July 21, 2014
JOSEPH RUDOLPH WOOD, III, Plaintiff - Appellant,
CHARLES L. RYAN, Director of the Arizona Department of Corrections; et al., Defendants - Appellees
D.C. No. 2:14-cv-01447-NVW-JFM. District of Arizona, Phoenix.
For Joseph Rudolph Wood, III, Plaintiff - Appellant: Dale A. Baich, Esquire, Assistant Federal Public Defender, Robin C. Konrad, Esquire, Assistant Federal Public Defender, Fpdaz - Federal Public Defender's Office (Phoenix), Phoenix, AZ.
For CHARLES L. RYAN, Director of the Arizona Department of Corrections, RON CREDIO, Warden, ASPC-Eyman, LANCE R. HETMER, Warden, ASPC-Florence, Defendants - Appellees: Matthew H. Binford, Assistant Attorney General, Jeffrey L. Sparks, John Pressley Todd, Esquire, Assistant Attorney General, Jeffrey A. Zick, Esquire, Assistant Attorney General, Arizona Attorney General's Office, Phoenix, AZ; Lacey Stover Gard, Assistant Attorney General, Office of The Attorney General, Tucson, AZ.
Before: THOMAS, Circuit Judge and Capital Case Coordinator. Chief Judge KOZINSKI, dissenting from the denial of rehearing en banc. Dissent from the denial of rehearing en banc by Judge Consuelo Callahan. Judge CALLAHAN, with whom Chief Judge KOZINSKI, Judge O'SCANNLAIN, Judge MCKEOWN, Judge TALLMAN, Judge BYBEE, Judge BEA, Judge M. SMITH, Judge IKUTA, Judge N.R. SMITH, and Judge OWENS join, dissenting.
THOMAS, Circuit Judge
and Capital Case Coordinator.
The full court has been advised of the petition for rehearing en banc. Pursuant to the rules applicable to capital cases in which an execution date has been scheduled, a deadline was established by which any judge could request a vote on whether the panel's July 19, 2014 opinion should be reheard en banc. A judge requested a
vote on whether to rehear the panel's opinion en banc. A majority of the non-recused active judges did not vote in favor of rehearing en banc. Judges Graber, Murguia, and Hurwitz did not participate in the deliberations or vote in this case. The petition for rehearing en banc is denied. The Court's July 19, 2014 opinion, granting a conditional stay of Wood's execution, remains in effect.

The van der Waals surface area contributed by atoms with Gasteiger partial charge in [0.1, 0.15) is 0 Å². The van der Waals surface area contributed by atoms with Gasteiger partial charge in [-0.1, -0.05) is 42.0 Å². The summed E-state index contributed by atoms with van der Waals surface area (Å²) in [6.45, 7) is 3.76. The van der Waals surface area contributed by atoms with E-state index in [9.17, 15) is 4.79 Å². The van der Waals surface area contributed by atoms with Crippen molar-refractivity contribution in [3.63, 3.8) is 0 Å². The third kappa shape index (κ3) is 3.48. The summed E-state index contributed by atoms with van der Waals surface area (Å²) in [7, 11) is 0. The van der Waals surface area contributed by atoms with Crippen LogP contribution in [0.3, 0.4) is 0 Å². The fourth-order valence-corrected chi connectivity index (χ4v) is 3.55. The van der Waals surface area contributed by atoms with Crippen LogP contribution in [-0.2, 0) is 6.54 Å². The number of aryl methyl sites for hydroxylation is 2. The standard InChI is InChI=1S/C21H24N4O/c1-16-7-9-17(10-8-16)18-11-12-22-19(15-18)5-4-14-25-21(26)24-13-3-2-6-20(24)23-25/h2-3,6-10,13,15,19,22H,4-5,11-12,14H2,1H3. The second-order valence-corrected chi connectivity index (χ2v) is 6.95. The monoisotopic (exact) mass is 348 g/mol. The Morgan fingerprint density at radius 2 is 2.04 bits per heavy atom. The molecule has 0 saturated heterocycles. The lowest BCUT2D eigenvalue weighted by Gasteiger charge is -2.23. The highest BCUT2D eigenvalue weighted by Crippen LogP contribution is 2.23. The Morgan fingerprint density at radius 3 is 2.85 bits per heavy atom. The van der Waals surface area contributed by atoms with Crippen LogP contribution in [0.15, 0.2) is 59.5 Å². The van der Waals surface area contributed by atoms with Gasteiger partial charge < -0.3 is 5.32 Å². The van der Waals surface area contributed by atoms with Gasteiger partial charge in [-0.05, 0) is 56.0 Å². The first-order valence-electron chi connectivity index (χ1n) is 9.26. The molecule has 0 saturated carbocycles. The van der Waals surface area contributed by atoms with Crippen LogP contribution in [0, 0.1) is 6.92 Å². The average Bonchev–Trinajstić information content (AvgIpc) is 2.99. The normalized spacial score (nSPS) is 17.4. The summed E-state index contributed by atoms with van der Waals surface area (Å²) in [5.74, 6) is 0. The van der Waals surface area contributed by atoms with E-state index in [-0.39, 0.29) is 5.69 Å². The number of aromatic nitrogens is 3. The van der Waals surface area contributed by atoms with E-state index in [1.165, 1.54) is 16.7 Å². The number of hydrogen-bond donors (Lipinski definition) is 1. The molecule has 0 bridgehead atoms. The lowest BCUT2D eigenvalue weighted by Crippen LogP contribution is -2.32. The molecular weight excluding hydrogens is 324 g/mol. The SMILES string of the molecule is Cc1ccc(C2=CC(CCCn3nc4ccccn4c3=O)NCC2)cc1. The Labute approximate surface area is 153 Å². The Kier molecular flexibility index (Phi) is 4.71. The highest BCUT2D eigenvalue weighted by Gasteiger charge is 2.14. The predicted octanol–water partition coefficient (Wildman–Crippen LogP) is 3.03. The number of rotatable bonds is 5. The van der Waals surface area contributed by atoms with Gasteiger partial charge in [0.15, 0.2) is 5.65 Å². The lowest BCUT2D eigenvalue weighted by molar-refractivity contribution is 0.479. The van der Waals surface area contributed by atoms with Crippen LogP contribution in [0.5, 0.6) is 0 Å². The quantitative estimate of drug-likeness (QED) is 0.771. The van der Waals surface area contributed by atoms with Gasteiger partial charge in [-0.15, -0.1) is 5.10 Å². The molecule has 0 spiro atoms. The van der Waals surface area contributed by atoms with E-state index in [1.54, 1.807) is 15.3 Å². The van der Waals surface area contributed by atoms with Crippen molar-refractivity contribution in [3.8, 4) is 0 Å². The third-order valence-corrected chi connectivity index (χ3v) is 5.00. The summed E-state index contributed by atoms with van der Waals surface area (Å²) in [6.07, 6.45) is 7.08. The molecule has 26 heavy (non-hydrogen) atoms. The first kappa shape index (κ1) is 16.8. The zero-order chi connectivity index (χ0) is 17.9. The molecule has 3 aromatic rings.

Chief Judge dissenting from the denial of rehearing en banc:
I have little doubt that the Supreme Court will thwart this latest attempt to interfere with the State of Arizona's efforts to carry out its lawful sentence and bring Wood to justice for the heinous crimes he committed a quarter century ago. There is little I can add to the irrefutable arguments in Judge Bybee's dissent and Judge Callahan's dissental. If Baze could not get a stay of execution under the Eighth Amendment, see Baze v. Rees, 553 U.S. 35, 62-63, 128 S.Ct. 1520, 170 L.Ed.2d 420 (2008), Wood certainly is not entitled to one under the First.
I take the occasion to point out how we got here. Until about three decades ago, executions were carried out by means designated for that purpose alone: electric chairs were the most common, but gas chambers, hanging and the occasional firing squad were also practiced. See generally Kirk Johnson, In Utah, Execution Evokes Eras Past, N.Y. Times, June 16, 2010, available at http://goo.gl/duIwV0 (discussing Gary Mark Gilmore's execution by firing squad). Most of these means were challenged on Eighth Amendment grounds, but the challenges were largely unsuccessful. See Poyner v. Murray, 507 U.S. 981, 981, 113 S.Ct. 1573, 123 L.Ed.2d 142 (1993) (denying stay of execution by electric chair); Stewart v. LaGrand, 525 U.S. 1173, 119 S.Ct. 1107, 143 L.Ed.2d 105 (1999) (vacating stay of lethal gas execution); Campbell v. Wood, 18 F.3d 662, 687 (9th Cir. 1994) (hanging); Wilkerson v. Utah, 99 U.S. 130, 131-36, 25 L.Ed. 345 (1879) (firing squad). Nevertheless, starting in the late 1970s, states began moving away from these traditional methods of execution and towards using drugs as execution tools. Perhaps this was done in the belief that it would forestall a constitutional challenge to the method of execution; perhaps it was thought to be more humane; and perhaps it was thought to be less brutal. Whatever the reason, the federal government and all states that retain capital punishment now authorize the use of drugs for that purpose, and generally it is the default method of execution.